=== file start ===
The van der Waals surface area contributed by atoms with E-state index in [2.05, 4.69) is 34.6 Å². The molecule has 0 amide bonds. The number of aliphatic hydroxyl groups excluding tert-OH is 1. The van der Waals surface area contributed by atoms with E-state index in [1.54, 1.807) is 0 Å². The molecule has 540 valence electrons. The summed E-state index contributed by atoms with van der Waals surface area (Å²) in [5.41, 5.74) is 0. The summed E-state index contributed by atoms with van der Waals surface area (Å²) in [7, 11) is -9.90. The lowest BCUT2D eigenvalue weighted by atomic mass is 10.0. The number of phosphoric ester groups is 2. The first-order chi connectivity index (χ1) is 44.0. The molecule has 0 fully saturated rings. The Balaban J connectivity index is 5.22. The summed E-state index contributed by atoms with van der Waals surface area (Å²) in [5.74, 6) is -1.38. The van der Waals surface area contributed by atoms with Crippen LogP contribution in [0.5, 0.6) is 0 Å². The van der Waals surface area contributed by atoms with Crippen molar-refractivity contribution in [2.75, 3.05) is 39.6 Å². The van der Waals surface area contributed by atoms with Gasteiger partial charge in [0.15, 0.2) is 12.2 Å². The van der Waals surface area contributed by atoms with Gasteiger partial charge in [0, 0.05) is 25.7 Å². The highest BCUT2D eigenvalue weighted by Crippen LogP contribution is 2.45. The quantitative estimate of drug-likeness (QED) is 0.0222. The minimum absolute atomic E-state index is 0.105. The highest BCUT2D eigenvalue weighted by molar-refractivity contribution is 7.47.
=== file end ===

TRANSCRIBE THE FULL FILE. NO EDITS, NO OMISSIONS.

The van der Waals surface area contributed by atoms with E-state index in [2.05, 4.69) is 34.6 Å². The molecule has 0 amide bonds. The number of aliphatic hydroxyl groups excluding tert-OH is 1. The van der Waals surface area contributed by atoms with E-state index in [1.54, 1.807) is 0 Å². The molecule has 540 valence electrons. The summed E-state index contributed by atoms with van der Waals surface area (Å²) in [5.41, 5.74) is 0. The summed E-state index contributed by atoms with van der Waals surface area (Å²) in [7, 11) is -9.90. The lowest BCUT2D eigenvalue weighted by atomic mass is 10.0. The number of phosphoric ester groups is 2. The first-order chi connectivity index (χ1) is 44.0. The molecule has 0 fully saturated rings. The Balaban J connectivity index is 5.22. The summed E-state index contributed by atoms with van der Waals surface area (Å²) in [5.74, 6) is -1.38. The van der Waals surface area contributed by atoms with Crippen LogP contribution in [0.5, 0.6) is 0 Å². The van der Waals surface area contributed by atoms with Crippen molar-refractivity contribution in [2.75, 3.05) is 39.6 Å². The van der Waals surface area contributed by atoms with Gasteiger partial charge in [0.15, 0.2) is 12.2 Å². The van der Waals surface area contributed by atoms with Gasteiger partial charge in [0, 0.05) is 25.7 Å². The highest BCUT2D eigenvalue weighted by Crippen LogP contribution is 2.45. The quantitative estimate of drug-likeness (QED) is 0.0222. The minimum absolute atomic E-state index is 0.105. The highest BCUT2D eigenvalue weighted by molar-refractivity contribution is 7.47.